Third and very amusing was a syndicated columnist for DAILY TRUST and THE NATION. Her column was titled “59,017,382 Stupid Americans”. I deliberately underlined the word stupid to illustrate how emotional Nigerians, including opinion leaders, can get. An election result is only fair if our candidate wins. More Americans went to the polls than Nigerians; yet nobody heard of thugs snatching ballot boxes; the result was not contested in the courts. Our own President had contested every election he lost until he won. Every one of our “clever” Nigerians’ elections had been attended by violence and scandal involving electoral officers; followed by cases in court which last years. Yet, we condemn a nation because the majority did not vote as we instructed them to do. “Stupid” Americans have invented virtually everything we use including Facebook, computer, Twitter, aircrafts, and they are on their way to the planets. Yet a descendant of people who have not invented anything calls them stupid. Even with Trump as President, a thousand times more Nigerians will still want to enter America, legally or illegally, than Americans wanting to gate-crash into Nigeria.
She went further with scare-mongering by pointing to the fact that America’s nuclear weapons can be released at the touch of a button by Trump. It was sheer ignorance. Since the two atomic bombs were dropped on Hiroshima and Nagasaki, to end the Second World War, by the Americans, at least six nations are now known to have the capability. None had used it since then. Meanwhile, the US, a nation where institutions work, unlike our Banana Republics in Africa, had evolved an elaborate procedure for the release of such weapons. No President can unilaterally order their release for any reason. Is that intelligence?
So, what went wrong? How did our “gods” fail us? They failed us because they were not sufficiently detached. They accuse the Americans who voted for Trump of bigotry, but they were just as guilty of the charge themselves. They started with Nigerian’s interest as the most important consideration in the election. What the Americans felt was secondary. Clinton was the candidate they knew will help us. Individually and collectively, they gave little thought to what Americans considered was in their best interest. While our think-alike commentators were reading the NEW YORK TIMES, WASHINGTON POST, etc – all the papers which supported their prejudices, they neglected papers and media in the Midwest and Southern America which were more accurately reflecting the views of grassroots America. Trump was the only candidate from the start saying what main stream Americans wanted to hear and done. That was why all the “mistakes” he made which would have doomed another candidate to ignominious defeat only strengthened him. His Unique Selling Proposition, USP, as Sales and Marketing professionals say, was solid. Was it emotional, impractical and dangerous? Perhaps. But, Americans and the world will find that out later. The most important thing is for our “gods”, the great opinion leaders, to admit that they have failed us. We now must find a way to live with Trump. The first thing we do is to stop insulting him. From January 2017, he will be the most powerful man in the world.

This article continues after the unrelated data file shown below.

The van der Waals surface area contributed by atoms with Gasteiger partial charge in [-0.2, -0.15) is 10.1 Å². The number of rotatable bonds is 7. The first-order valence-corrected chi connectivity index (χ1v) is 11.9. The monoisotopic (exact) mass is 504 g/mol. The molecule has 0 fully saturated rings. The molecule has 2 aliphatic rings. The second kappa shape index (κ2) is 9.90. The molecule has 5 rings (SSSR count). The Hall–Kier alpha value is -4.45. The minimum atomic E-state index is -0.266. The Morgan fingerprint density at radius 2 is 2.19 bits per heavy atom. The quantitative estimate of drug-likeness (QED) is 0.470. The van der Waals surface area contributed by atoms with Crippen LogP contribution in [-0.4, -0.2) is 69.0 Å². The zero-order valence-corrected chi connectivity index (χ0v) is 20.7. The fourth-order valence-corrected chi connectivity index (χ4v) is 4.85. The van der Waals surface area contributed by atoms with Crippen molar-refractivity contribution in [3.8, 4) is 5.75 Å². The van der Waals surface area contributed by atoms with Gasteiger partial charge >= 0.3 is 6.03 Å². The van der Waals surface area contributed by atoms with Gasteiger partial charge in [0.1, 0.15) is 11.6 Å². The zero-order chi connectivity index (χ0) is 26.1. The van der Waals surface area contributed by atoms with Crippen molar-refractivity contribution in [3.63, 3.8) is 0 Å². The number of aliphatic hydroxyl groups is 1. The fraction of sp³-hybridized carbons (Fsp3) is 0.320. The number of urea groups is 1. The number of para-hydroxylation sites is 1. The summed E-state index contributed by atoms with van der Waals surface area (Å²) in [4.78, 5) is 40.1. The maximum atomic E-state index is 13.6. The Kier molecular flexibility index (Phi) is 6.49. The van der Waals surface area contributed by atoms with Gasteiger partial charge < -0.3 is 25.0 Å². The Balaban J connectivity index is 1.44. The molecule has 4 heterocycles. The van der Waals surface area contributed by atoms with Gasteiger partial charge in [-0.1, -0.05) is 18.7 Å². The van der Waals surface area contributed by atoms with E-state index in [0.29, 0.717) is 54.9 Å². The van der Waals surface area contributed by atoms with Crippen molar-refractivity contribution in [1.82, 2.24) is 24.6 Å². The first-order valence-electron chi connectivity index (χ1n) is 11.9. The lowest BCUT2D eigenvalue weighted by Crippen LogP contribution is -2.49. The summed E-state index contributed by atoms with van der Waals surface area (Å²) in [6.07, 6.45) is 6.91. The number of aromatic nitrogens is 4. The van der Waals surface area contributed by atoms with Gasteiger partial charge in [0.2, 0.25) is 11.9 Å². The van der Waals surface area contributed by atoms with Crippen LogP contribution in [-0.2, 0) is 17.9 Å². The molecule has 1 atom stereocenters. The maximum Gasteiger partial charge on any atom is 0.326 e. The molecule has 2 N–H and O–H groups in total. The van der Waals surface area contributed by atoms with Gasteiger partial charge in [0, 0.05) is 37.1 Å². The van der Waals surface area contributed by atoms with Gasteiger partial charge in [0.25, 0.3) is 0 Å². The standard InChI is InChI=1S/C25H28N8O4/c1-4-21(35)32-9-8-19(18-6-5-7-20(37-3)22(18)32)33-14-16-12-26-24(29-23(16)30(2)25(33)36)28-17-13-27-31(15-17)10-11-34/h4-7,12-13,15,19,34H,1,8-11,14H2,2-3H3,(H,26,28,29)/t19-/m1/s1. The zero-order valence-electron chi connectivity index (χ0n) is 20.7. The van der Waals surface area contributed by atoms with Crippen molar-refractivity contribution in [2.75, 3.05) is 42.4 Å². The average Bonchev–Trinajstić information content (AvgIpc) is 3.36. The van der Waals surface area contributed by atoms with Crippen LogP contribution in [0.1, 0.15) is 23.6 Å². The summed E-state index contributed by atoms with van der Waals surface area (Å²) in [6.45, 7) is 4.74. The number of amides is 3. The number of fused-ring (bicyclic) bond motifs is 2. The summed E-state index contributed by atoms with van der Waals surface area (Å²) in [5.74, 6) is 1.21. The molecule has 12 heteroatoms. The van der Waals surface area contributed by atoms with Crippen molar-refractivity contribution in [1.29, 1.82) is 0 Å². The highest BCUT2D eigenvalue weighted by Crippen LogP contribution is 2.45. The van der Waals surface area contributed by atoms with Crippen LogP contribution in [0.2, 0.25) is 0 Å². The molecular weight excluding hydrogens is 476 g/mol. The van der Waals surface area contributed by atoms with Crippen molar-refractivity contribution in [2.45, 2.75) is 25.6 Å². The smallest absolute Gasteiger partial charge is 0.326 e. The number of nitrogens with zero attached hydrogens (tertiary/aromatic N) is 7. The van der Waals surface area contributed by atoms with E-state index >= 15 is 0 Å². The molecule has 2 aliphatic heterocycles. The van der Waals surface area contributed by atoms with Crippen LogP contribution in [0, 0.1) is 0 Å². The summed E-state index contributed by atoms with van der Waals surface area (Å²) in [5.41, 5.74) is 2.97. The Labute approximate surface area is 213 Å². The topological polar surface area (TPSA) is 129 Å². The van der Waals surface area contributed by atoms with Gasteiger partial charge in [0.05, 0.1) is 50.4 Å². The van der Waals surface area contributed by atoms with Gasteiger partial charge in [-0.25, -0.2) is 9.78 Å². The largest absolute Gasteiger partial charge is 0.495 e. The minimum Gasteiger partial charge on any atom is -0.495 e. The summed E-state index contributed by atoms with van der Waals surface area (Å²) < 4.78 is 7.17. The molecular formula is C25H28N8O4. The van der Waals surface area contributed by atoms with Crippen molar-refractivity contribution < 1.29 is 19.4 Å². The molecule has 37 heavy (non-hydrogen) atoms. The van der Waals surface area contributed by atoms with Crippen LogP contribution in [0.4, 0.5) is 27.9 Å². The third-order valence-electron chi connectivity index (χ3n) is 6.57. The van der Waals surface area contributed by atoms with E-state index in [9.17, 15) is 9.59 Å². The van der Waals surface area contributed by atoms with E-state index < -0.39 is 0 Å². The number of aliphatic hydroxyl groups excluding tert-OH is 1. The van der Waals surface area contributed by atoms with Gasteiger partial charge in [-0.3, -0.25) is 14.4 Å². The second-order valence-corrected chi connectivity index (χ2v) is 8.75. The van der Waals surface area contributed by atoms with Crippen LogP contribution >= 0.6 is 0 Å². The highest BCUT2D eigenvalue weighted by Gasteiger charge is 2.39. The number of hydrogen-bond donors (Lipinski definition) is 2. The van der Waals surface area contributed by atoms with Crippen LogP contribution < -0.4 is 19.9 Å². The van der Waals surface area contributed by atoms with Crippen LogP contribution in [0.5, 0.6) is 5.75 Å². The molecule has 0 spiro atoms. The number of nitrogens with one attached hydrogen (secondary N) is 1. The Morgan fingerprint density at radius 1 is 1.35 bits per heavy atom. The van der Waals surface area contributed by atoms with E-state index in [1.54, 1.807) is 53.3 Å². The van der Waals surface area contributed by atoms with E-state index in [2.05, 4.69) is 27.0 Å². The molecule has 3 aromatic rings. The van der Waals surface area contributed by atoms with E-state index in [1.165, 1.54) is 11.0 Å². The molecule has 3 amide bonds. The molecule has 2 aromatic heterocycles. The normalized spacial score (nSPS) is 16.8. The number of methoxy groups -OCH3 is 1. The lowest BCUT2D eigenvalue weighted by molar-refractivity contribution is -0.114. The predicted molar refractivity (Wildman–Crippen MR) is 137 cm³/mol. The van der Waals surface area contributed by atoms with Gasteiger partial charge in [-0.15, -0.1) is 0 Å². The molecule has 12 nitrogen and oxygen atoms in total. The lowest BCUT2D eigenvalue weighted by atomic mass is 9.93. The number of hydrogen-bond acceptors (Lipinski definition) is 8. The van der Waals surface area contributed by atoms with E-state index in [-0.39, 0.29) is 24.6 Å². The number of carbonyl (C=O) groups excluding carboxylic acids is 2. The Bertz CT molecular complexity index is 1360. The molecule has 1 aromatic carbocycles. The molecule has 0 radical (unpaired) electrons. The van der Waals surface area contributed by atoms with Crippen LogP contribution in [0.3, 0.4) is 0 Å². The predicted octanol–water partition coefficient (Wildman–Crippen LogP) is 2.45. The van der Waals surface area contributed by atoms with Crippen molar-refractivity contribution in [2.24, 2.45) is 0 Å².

ADVICE TO BUHARI ON TRUMP
God grant me the courage to change the things I can change, the serenity to accept the things I cannot change and the wisdom to know the difference.” Irish Prayer.
Meanwhile, President Buhari will be best advised to ignore the temper tantrums of the defeated Nigerian elite – even if, like them, he wanted Clinton to win. He must accept graciously what he cannot change. Trump is the man to do business with from now on and as long as he remains US President. Buhari owes it a duty to Nigeria and Nigerians, including those at risk in the US, to get the best deal out of Trump. He will not get it by approaching Americans with the attitude that they are stupid red necks. They voted for what they believe is best for their country. One might ask: what are the illegal Nigerians doing there anyway? Is it their country? Nigeria, in 1984, under General Buhari, bundled out all the Ghanaians we could find resulting in the term “Ghana Must Go” till today. Was Buhari a lunatic or was he stupid for doing it? We point accusing fingers forgetting that history had already pointed one at us.
Nigeria needs the US more than the Americans need us. Famine we have been told is imminent next year. Those “stupid” Americans have the largest stock of grains that might stand between millions of our people and the graveyard. We cannot afford to alienate them just because they expressed their preference for a leader. In the end, if well-managed, Trump might even do more for us than Clinton.
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By Dele Sobowale